Each of the 8 piglets received 1 wound of each type and 1 of each of the treatments (2 lasers; 1, 3, and 5 passes; 5 different postoperative treatments) for a total of 30 test sites per piglet. On each of days 0, 3, 7, and 14, tissue samples were obtained from 2 different piglets for histological examination. Therefore, all histological analyses were performed on tissue samples from 2 different animals. The color analysis was averaged from 8 animals on the day of surgery; 6 animals on days 1 and 3; 4 animals on days 5 and 7; and 2 animals on day 14. The color analysis was also the average color intensity from approximately 2000 pixels from each digital photograph.
The tissue was stained with hematoxylin-eosin to examine the basic architecture of the wounds and to evaluate wound healing. The thermal injury patterns were assessed by using a hematoxylin-eosin stain and a Masson trichrome stain for collagen.
Photographic documentation was standardized throughout the experiment by using digitized photographs produced with a video camera (Ikegami MKC-301A, Ikegami, Tokyo, Japan) mounted on the side port of a surgical microscope with a 400-mm focal length lens (OPHI, Carl Zeiss Inc, Thornwood, NY). The camera was interfaced with the built-in video port of a microcomputer (Macintosh 840 AV, Apple Computer Inc, Cupertino, Calif). Images underwent digital color analysis using a software program (Adobe Photoshop 2.0, Adobe Systems Inc, Mountainview, Calif). A palette of a pink closely matching the erythema of the piglet skin was used as a standard. The palette controlled for any variations in lighting or data acquisition.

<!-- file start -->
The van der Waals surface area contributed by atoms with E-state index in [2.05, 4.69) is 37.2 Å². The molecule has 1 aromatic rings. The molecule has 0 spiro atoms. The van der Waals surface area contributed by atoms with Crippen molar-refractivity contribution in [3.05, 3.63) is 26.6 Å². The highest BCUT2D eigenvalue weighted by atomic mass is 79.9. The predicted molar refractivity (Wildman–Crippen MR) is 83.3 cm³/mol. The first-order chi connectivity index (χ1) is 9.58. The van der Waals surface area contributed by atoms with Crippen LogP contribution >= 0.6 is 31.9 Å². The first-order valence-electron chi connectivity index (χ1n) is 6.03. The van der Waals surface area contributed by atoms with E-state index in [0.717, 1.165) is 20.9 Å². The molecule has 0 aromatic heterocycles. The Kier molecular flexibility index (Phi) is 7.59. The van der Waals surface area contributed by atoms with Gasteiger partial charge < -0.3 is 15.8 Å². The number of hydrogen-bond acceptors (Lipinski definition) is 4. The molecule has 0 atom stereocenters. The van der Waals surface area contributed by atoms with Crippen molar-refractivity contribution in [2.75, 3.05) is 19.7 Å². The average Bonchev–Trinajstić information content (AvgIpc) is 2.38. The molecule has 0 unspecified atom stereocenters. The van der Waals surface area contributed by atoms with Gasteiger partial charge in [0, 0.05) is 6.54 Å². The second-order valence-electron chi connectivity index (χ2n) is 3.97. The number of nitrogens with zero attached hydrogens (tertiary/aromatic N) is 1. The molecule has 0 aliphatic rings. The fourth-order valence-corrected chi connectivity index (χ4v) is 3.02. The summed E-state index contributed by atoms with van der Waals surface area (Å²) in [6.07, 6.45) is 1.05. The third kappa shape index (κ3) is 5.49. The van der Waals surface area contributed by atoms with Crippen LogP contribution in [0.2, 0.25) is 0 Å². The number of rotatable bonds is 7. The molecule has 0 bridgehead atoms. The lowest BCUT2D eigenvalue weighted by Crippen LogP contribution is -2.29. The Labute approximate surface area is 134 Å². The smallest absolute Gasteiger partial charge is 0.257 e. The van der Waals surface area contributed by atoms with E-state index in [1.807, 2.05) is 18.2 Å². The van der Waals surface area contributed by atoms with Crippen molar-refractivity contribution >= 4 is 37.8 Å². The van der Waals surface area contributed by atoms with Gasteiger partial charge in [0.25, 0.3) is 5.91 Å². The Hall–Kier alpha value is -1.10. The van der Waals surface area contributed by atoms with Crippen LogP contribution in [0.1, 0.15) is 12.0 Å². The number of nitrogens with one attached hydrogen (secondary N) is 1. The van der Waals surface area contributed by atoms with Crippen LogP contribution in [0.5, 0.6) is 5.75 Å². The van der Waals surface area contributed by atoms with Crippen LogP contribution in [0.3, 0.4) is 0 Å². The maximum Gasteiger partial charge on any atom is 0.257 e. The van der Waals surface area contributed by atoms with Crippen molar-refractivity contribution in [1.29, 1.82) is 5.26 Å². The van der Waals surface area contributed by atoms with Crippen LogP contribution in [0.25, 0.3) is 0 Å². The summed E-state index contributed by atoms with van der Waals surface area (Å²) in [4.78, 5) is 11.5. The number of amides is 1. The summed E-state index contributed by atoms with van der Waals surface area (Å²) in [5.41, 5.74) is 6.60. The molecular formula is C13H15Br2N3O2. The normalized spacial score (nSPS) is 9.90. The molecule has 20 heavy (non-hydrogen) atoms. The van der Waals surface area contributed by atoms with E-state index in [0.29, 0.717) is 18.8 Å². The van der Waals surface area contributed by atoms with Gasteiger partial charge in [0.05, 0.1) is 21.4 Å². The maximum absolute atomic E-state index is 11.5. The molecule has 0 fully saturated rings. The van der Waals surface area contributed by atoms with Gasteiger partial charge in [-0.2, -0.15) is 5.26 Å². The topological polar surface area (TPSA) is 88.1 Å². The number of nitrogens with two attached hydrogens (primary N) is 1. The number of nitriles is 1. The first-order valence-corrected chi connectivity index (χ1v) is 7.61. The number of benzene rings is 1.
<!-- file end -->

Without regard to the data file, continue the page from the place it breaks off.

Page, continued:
The software used for digital color analysis measures the relative amount of red, blue, and green of each wound captured in the digital image. The combination of all 3 colors is important in the perception of "redness." The absolute values of red, blue, and green are entered into the formula:
in which Rw is the amount of red in the wound; Rp, the amount of red in the standard palette; Bw, the amount of blue in the wound; Bp, the amount of blue in the standard palette; Gw, the amount of green in the wound; Gp, the amount of green in the standard palette; Rnl, the amount of red in normal skin; Bnl, the amount of blue in normal skin; and Gnl, the amount of green in normal skin. The amount of each color varied from 0 to 255. As the formula indicates, the values are normalized to the standard color palette placed next to each image to control for technical discrepancies in obtaining the images.
Statistical analysis was performed using factorial analysis of variance (ANOVA) using a Bonferroni-Dunn correction (Statview 4.0, Abacus Concepts, Berkeley, Calif). Statistical differences were determined by P values less than .05 after the correction. By using the factorial ANOVA, the influence of each variable can be assessed separately (eg, laser type, number of passes, and postoperative treatment). Statistical correlations with individual variables and multiple groupings of the variables are tested. Using 30 trials on each animal permitted us to study the various treatments, lasers, and number of passes. With the protocol described, we were able to measure statistically significant changes in redness greater than approximately 4%.
Compared with normal skin, the SP laser resulted in wounds with 19% more redness on the day of surgery. This increased to 24% on day 1 and 27% on day 3. On day 5, the relative erythema had decreased to 20% and to 11% on day 7. By day 14, the skin had returned to its baseline color. The CW laser resulted in 23% more redness on the day of surgery and 31% on day 1. This increased to a maximum of 32% on day 3 but decreased to 26% on day 5, 12% on day 7, and 4% on day 14 (Figure 1). These values included averaging all the wounds for each laser (P<.001).